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The Weed that Strings the Hangman’s Bag by Alan Bradley

(orion, $39)

Every other detective in the fictional world comes up looking a right old dry-balls next to Alan Bradley’s Flavia De Luce. Flavia is not quite 11, a motherless girl running riot in the sleepy 1950s town of Bishop’s Lacey. With two spiteful sisters telling her she’s adopted and a stamp obsessed father who barely notices her, Flavia could well be forgiven for fading into the wallpaper, but she’s not really the fading sort.

Instead, she applies her considerable might to the task of solving the murder of Rupert Porson, puppeteer extraordinaire, whose string-pulling comes to a rather shocking end after a lavish performance of Jack and the Beanstalk lights up the parish hall in ways no-one was expecting.

I loved the first book in the series, The Sweetness at the Bottom of the Pie, and was wondering if Alan Bradley could keep up the pace – there are to be six Flavia mysteries in all, I believe – but not only does he keep it up, he steps it up.

Using her extraordinary skill in her uncle’s long-abandoned Victorian chemistry lab and her talent at wheedling details out of grown-ups who don’t notice what they’re saying to 10-year-olds, she puts the Bishop’s Lacey constabulary to shame. But precocious in the modern sense, Flavia certainly isn’t. She may be able to perform the Ehrlich pregnancy test on a woman’s handkerchief using sulfosalicylic acid but she has to ask Dogger, the shellshocked family retainer, what exactly an “affair” entails. (It’s when a man and a woman become the greatest of friends, he kindly explains.)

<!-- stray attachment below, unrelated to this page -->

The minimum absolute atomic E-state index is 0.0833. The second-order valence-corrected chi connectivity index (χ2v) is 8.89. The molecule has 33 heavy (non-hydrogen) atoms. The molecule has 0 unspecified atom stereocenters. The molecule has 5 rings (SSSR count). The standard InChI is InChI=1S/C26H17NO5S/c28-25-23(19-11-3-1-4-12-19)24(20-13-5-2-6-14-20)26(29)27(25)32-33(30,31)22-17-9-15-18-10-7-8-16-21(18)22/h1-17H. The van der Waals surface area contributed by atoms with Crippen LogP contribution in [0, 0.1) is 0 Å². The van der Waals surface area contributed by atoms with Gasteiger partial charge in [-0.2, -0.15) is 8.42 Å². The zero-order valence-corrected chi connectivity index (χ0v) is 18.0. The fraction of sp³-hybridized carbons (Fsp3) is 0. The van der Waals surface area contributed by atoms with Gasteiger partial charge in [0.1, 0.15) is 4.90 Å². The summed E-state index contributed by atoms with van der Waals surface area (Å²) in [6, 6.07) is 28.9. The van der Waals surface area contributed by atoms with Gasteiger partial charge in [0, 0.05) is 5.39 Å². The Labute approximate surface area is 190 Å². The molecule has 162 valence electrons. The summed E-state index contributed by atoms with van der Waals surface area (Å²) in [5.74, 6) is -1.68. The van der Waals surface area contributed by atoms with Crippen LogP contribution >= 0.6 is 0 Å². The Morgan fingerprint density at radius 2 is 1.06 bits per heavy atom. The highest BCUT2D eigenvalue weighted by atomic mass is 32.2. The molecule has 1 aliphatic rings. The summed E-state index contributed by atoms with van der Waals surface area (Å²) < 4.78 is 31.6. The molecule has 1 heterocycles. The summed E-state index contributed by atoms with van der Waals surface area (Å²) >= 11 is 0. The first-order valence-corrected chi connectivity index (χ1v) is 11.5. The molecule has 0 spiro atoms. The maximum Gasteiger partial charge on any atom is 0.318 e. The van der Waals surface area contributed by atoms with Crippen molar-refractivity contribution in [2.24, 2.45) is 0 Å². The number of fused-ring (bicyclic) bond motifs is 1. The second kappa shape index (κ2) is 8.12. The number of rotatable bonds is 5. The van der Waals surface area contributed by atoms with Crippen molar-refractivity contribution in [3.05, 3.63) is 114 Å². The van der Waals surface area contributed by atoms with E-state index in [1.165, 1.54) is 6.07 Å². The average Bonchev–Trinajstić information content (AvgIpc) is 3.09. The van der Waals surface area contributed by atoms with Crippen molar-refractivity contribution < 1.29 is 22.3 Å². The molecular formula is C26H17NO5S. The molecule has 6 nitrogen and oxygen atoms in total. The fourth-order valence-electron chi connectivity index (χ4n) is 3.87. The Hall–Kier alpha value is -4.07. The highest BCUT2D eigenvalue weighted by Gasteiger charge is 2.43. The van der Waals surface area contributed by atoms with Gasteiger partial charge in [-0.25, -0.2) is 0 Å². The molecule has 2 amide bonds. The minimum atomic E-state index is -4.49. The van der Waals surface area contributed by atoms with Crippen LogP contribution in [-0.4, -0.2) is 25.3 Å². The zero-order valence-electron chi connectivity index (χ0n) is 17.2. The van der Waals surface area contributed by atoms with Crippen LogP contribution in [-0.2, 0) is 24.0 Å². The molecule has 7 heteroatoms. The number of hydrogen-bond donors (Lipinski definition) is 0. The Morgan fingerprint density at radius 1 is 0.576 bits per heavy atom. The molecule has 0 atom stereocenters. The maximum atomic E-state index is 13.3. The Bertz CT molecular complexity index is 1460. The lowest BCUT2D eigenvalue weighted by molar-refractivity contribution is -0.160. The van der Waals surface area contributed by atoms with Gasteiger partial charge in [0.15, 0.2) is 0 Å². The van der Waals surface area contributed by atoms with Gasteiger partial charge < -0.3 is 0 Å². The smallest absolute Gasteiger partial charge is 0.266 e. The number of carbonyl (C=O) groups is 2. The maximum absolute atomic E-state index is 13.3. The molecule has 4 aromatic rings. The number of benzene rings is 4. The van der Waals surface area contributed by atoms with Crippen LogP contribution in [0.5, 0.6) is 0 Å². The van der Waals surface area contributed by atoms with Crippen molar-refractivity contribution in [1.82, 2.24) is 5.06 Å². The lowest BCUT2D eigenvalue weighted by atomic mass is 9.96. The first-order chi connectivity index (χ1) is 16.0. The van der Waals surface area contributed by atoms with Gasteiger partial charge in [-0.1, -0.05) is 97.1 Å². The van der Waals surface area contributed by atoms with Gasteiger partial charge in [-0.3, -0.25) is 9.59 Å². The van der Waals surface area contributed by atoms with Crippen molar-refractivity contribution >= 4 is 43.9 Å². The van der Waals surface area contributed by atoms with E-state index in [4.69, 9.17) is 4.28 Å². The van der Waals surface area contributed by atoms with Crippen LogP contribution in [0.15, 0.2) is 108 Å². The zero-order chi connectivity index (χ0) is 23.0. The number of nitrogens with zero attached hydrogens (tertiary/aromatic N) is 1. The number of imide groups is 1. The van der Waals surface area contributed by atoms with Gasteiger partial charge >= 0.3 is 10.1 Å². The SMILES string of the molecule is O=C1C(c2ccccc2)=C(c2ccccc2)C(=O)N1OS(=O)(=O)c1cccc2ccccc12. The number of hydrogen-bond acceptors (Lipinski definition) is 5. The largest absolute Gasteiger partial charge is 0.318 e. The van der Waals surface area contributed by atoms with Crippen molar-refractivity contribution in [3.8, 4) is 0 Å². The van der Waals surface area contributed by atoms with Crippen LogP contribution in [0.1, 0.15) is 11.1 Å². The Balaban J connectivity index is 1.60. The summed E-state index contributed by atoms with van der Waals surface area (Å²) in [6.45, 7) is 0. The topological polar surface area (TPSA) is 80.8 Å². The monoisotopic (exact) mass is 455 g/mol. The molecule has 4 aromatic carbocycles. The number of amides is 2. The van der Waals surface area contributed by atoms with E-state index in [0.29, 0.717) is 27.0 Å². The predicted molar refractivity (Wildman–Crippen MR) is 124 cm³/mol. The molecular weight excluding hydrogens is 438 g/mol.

Alan Bradley has had a long career as a writer – an earlier highpoint was being the co-writer of a controversial book suggesting that Sherlock Holmes was a woman – but Flavia has brought him fame and fortune at the ripe old age of 70, proving his theory that 99% of success is keeping at it. He’d better, because I’m already hanging out for the next installment. Such sheer, unadulterated, laugh-out loud escapism doesn’t fall into your lap every day, after all.

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